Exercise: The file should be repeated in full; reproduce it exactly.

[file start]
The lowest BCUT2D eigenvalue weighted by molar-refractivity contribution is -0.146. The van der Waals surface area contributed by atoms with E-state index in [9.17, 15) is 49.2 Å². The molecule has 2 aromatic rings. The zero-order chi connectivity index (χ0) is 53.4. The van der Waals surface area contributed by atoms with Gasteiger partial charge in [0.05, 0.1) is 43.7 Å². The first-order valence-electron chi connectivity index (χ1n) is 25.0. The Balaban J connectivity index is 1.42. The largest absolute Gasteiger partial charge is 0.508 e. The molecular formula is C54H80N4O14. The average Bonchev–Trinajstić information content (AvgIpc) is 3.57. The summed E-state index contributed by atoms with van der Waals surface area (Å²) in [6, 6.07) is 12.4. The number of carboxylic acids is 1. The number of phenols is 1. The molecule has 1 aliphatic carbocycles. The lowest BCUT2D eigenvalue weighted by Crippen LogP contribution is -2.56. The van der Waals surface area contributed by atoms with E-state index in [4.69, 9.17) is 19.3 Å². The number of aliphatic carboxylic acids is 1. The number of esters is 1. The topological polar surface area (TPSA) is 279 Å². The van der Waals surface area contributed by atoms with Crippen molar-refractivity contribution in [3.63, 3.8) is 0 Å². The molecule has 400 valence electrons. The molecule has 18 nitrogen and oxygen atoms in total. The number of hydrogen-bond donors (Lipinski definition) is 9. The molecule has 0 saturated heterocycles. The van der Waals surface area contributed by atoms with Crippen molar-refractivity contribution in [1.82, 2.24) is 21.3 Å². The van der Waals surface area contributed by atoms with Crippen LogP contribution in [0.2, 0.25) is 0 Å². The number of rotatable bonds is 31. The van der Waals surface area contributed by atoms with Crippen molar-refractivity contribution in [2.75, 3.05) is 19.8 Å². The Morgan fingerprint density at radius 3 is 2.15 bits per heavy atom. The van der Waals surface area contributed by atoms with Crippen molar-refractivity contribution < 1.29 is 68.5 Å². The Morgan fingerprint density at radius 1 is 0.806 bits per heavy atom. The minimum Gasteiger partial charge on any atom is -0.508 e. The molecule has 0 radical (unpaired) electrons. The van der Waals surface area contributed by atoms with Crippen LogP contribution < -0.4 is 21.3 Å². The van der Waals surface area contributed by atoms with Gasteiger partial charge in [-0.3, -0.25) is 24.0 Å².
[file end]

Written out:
The lowest BCUT2D eigenvalue weighted by molar-refractivity contribution is -0.146. The van der Waals surface area contributed by atoms with E-state index in [9.17, 15) is 49.2 Å². The molecule has 2 aromatic rings. The zero-order chi connectivity index (χ0) is 53.4. The van der Waals surface area contributed by atoms with Gasteiger partial charge in [0.05, 0.1) is 43.7 Å². The first-order valence-electron chi connectivity index (χ1n) is 25.0. The Balaban J connectivity index is 1.42. The largest absolute Gasteiger partial charge is 0.508 e. The molecular formula is C54H80N4O14. The average Bonchev–Trinajstić information content (AvgIpc) is 3.57. The summed E-state index contributed by atoms with van der Waals surface area (Å²) in [6, 6.07) is 12.4. The number of carboxylic acids is 1. The number of phenols is 1. The molecule has 1 aliphatic carbocycles. The lowest BCUT2D eigenvalue weighted by Crippen LogP contribution is -2.56. The van der Waals surface area contributed by atoms with E-state index in [4.69, 9.17) is 19.3 Å². The number of aliphatic carboxylic acids is 1. The number of esters is 1. The topological polar surface area (TPSA) is 279 Å². The van der Waals surface area contributed by atoms with Crippen molar-refractivity contribution in [3.63, 3.8) is 0 Å². The molecule has 400 valence electrons. The molecule has 18 nitrogen and oxygen atoms in total. The number of hydrogen-bond donors (Lipinski definition) is 9. The molecule has 0 saturated heterocycles. The van der Waals surface area contributed by atoms with Crippen molar-refractivity contribution in [1.82, 2.24) is 21.3 Å². The van der Waals surface area contributed by atoms with Crippen LogP contribution in [0.2, 0.25) is 0 Å². The number of rotatable bonds is 31. The van der Waals surface area contributed by atoms with Crippen molar-refractivity contribution in [2.75, 3.05) is 19.8 Å². The Morgan fingerprint density at radius 3 is 2.15 bits per heavy atom. The van der Waals surface area contributed by atoms with Crippen molar-refractivity contribution < 1.29 is 68.5 Å². The Morgan fingerprint density at radius 1 is 0.806 bits per heavy atom. The minimum Gasteiger partial charge on any atom is -0.508 e. The molecule has 0 radical (unpaired) electrons. The van der Waals surface area contributed by atoms with Crippen LogP contribution < -0.4 is 21.3 Å². The van der Waals surface area contributed by atoms with Gasteiger partial charge in [-0.3, -0.25) is 24.0 Å².